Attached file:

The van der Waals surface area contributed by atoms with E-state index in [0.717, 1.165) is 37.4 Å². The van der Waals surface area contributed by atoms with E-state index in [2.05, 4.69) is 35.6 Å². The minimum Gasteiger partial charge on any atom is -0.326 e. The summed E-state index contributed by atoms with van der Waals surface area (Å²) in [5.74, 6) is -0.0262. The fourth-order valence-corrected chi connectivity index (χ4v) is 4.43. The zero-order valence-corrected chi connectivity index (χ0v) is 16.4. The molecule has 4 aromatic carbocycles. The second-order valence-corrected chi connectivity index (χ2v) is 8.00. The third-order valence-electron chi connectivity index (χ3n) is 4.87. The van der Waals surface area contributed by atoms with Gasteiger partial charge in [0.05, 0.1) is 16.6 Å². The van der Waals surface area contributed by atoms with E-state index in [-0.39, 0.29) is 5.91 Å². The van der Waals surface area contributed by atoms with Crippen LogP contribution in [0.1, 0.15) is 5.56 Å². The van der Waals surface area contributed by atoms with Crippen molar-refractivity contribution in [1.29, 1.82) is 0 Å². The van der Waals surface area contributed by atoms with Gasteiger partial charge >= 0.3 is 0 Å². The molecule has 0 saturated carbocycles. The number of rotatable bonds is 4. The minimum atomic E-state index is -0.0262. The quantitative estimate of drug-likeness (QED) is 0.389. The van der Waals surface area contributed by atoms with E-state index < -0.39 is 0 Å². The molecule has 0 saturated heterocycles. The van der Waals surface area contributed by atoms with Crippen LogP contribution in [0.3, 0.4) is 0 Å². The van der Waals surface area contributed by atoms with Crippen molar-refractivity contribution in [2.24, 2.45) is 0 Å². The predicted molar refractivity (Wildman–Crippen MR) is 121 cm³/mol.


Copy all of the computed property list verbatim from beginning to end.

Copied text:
The van der Waals surface area contributed by atoms with E-state index in [0.717, 1.165) is 37.4 Å². The van der Waals surface area contributed by atoms with E-state index in [2.05, 4.69) is 35.6 Å². The minimum Gasteiger partial charge on any atom is -0.326 e. The summed E-state index contributed by atoms with van der Waals surface area (Å²) in [5.74, 6) is -0.0262. The fourth-order valence-corrected chi connectivity index (χ4v) is 4.43. The zero-order valence-corrected chi connectivity index (χ0v) is 16.4. The molecule has 4 aromatic carbocycles. The second-order valence-corrected chi connectivity index (χ2v) is 8.00. The third-order valence-electron chi connectivity index (χ3n) is 4.87. The van der Waals surface area contributed by atoms with Gasteiger partial charge in [0.05, 0.1) is 16.6 Å². The van der Waals surface area contributed by atoms with E-state index in [-0.39, 0.29) is 5.91 Å². The van der Waals surface area contributed by atoms with Crippen LogP contribution in [0.1, 0.15) is 5.56 Å². The van der Waals surface area contributed by atoms with Crippen molar-refractivity contribution in [1.29, 1.82) is 0 Å². The van der Waals surface area contributed by atoms with Gasteiger partial charge >= 0.3 is 0 Å². The molecule has 0 saturated carbocycles. The number of rotatable bonds is 4. The minimum atomic E-state index is -0.0262. The quantitative estimate of drug-likeness (QED) is 0.389. The van der Waals surface area contributed by atoms with E-state index < -0.39 is 0 Å². The molecule has 0 saturated heterocycles. The van der Waals surface area contributed by atoms with Crippen LogP contribution in [0.3, 0.4) is 0 Å². The van der Waals surface area contributed by atoms with Crippen molar-refractivity contribution in [2.24, 2.45) is 0 Å². The predicted molar refractivity (Wildman–Crippen MR) is 121 cm³/mol.